Brakes Get Wired

Electronic braking systems are about to make their North American debutAlthough commonplace in European truck operations, "brake-by-wire" technology has yet to gain much traction in the U.S. That could soon change when Freightliner Corp., in concert with Meritor WABCO, lifts the veil on the first EBS system for heavy-duty trucks early next year.Still in its embryonic stages, EBS technology is considered

Electronic braking systems are about to make their North American debut

Although commonplace in European truck operations, "brake-by-wire" technology has yet to gain much traction in the U.S. That could soon change when Freightliner Corp., in concert with Meritor WABCO, lifts the veil on the first EBS system for heavy-duty trucks early next year.

Still in its embryonic stages, EBS technology is considered by many to be the next advance in heavy-duty braking, providing fleets with important advantages in brake balance, stability, and control. EBS uses electronic impulses, rather than air, to send a brake signal. Brake actuation components, however, remain the same: compressors, air dryers, air reservoirs, foundation brakes, slack adjusters, and brake chambers.

Here's how it works. When a driver hits the brakes, an electrical signal travels from the brake pedal transmitter to the EBS electronic control unit. This signal informs the EBS of the desired amount of deceleration selected by the driver. Sensors then measure parameters such as axle load, wheel speed, and lining wear, and send out the appropriate braking pressure on each wheel or axle of the tractor and trailer. All within a fraction of a second.

If there is ever a malfunction, the system reverts to the basic pneumatic braking system. Current government regulations require that initial versions of EBS be equipped with a complete pneumatic system as a backup.

"EBS works," says Dave Hammes, director of international sales and business development for AlliedSignal Truck Brake Systems and chairman of The Maintenance Council task force evaluating EBS performance issues. "The major obstacles in both Europe and the U.S. are government requirements that do not allow an independent EBS."

That's the main beef of truck fleets. "If electronic braking systems are so great, why do we have to buy both?" queries Larry Strawhorn, vp-engineering for the American Trucking Assns. Although he understands the need for caution, Strawhorn says that fleets are being saddled with increased complexity, weight, and cost. "Fleets have all the old problems -- and the new ones, too," he says.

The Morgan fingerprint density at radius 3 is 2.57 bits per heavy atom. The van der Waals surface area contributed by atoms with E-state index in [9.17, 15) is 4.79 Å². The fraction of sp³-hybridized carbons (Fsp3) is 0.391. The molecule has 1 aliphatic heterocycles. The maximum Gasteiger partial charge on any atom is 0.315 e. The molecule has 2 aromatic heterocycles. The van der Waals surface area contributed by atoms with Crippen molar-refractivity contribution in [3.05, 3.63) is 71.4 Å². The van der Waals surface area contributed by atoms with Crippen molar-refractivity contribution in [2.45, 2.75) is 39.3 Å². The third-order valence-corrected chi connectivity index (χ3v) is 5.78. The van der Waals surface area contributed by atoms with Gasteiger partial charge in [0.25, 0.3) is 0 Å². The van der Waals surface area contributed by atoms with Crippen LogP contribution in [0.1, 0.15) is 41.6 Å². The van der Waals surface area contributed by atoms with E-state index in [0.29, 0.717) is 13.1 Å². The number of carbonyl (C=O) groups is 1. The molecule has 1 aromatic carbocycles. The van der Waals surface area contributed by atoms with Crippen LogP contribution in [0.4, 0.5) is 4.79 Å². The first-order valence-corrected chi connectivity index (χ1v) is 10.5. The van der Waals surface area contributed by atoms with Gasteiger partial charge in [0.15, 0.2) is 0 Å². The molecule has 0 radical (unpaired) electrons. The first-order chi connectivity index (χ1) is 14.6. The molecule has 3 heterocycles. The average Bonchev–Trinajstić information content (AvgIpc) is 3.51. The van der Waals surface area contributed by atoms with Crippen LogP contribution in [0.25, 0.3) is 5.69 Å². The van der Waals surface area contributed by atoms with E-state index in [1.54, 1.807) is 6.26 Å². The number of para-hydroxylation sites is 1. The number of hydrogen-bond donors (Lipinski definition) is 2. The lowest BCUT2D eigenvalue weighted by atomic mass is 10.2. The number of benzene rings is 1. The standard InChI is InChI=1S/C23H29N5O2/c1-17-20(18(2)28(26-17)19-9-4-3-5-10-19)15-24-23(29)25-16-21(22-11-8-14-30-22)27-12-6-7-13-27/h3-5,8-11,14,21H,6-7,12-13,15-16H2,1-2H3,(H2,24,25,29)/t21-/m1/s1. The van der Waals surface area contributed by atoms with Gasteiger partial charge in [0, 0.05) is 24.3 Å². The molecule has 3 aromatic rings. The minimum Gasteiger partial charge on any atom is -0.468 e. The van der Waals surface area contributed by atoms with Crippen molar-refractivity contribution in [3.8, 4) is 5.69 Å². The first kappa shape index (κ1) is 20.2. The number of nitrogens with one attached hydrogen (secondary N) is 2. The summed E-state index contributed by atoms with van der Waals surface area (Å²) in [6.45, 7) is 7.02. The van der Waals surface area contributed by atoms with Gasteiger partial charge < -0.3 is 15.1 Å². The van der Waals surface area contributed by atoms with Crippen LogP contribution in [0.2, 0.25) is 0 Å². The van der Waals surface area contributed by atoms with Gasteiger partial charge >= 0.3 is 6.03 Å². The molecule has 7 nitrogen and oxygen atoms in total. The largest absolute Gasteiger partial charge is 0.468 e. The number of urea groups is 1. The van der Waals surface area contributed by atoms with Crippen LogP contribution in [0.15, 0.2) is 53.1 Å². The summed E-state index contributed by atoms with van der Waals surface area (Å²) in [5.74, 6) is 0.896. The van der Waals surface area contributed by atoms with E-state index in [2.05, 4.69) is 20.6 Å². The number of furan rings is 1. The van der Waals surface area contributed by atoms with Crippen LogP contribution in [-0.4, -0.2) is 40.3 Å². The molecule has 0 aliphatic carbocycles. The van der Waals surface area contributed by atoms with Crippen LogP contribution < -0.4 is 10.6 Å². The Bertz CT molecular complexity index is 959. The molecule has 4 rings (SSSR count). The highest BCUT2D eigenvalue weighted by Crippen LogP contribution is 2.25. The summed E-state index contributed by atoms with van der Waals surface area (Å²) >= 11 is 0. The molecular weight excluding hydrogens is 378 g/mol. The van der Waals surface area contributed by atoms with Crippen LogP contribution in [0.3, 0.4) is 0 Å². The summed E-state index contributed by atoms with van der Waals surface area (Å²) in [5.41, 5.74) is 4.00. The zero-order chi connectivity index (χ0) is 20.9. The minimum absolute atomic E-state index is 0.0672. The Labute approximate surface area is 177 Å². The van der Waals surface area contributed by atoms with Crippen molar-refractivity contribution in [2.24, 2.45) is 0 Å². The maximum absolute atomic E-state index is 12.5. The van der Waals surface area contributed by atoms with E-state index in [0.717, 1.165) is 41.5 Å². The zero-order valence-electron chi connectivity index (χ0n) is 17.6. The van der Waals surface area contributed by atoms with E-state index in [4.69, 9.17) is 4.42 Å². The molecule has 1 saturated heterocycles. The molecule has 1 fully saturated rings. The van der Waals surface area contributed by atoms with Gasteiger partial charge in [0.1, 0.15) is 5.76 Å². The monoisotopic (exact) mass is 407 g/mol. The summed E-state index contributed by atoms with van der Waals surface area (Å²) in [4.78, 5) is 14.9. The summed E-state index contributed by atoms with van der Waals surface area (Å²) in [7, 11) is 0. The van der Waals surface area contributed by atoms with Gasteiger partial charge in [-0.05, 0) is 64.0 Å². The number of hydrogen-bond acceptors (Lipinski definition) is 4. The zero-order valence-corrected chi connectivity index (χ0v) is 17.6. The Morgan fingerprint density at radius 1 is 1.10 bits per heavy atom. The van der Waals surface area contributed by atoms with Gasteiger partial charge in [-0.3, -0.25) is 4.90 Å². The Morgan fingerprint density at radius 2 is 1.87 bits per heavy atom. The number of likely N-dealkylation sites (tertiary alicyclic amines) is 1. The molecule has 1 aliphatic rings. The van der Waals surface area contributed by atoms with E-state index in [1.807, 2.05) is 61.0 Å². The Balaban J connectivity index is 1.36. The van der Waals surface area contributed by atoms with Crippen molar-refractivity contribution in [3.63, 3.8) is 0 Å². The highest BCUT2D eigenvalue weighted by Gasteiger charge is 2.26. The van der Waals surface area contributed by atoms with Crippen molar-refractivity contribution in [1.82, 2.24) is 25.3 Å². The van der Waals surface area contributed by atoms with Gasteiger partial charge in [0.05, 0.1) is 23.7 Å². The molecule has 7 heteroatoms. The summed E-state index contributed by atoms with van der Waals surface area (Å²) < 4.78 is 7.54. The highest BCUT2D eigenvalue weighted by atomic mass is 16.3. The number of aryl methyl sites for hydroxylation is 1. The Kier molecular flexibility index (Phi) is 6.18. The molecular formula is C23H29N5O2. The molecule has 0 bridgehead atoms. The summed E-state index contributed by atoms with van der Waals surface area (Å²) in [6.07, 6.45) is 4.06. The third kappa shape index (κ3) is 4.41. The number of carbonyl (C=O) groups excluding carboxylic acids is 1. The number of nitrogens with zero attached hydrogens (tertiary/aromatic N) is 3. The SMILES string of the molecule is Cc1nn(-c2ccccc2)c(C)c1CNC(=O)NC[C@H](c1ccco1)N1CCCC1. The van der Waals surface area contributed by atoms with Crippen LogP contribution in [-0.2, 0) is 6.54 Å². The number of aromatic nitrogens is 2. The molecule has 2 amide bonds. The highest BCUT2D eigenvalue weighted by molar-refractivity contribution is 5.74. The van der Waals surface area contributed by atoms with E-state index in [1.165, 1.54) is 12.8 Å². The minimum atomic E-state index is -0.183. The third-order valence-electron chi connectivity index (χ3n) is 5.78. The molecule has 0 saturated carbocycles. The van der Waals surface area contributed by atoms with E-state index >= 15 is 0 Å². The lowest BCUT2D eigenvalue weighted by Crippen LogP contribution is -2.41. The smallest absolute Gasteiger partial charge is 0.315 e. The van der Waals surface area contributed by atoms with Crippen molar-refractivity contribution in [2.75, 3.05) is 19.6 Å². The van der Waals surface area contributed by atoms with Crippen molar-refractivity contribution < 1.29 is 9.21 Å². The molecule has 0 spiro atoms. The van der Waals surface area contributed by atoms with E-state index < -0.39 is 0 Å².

Don't look for that to change anytime soon. "We're planning to do research in 1998," says George Soodoo, group leader for the National Highway Traffic Safety Administration's vehicle dynamics division. Such research would be in advance of any rulemaking proceeding.

Although nobody is pushing to kill the redundancy requirement just yet, manufacturers do recognize that it adds to the fleet frustration index. "We still have spaghetti under the dash," says Hammes. "All the connections and air lines add weight and cost that could be eliminated in a pure EBS system."

But most industry experts agree that a pure system is still years away. "We are starting with a highly redundant belt-and-suspenders type of product," explains Dennis L. Sandberg, director of electronic products for Meritor WABCO Vehicle Control Systems. "We have to make certain the system performs as we expect it to. As an industry, we're offering a pretty costly system compared to where EBS can take us down the road. For now, we have to address how we would stop the truck if we had a full electronic blackout."

The challenge is to provide the same braking performance, while at the same time encouraging fleets to get the electronic brakes repaired as soon as possible, according to Tony Moore, manager of axle and brake systems for Freightliner Corp. For now, Freightliner has set tled on a dual electronic system that monitors the brakes. In the event of a failure, the system reverts to the pneumatic brakes. "It will require more pedal effort to get into the backup mode," Moore says. "But it will provide the same level of performance."

"It takes time to develop a product and make sure it is commercially reliable and durable," says Sandberg.

To get there, manufacturers have spent the last 18 months putting the product into selected fleets and evaluating the performance. Those evaluations have yielded important information. For instance, one technical glitch uncovered was that EBS was affected by the voltage drop when the vehicle was started.

After correcting some of the early problems, the systems have been running "almost flawlessly," reports Moore.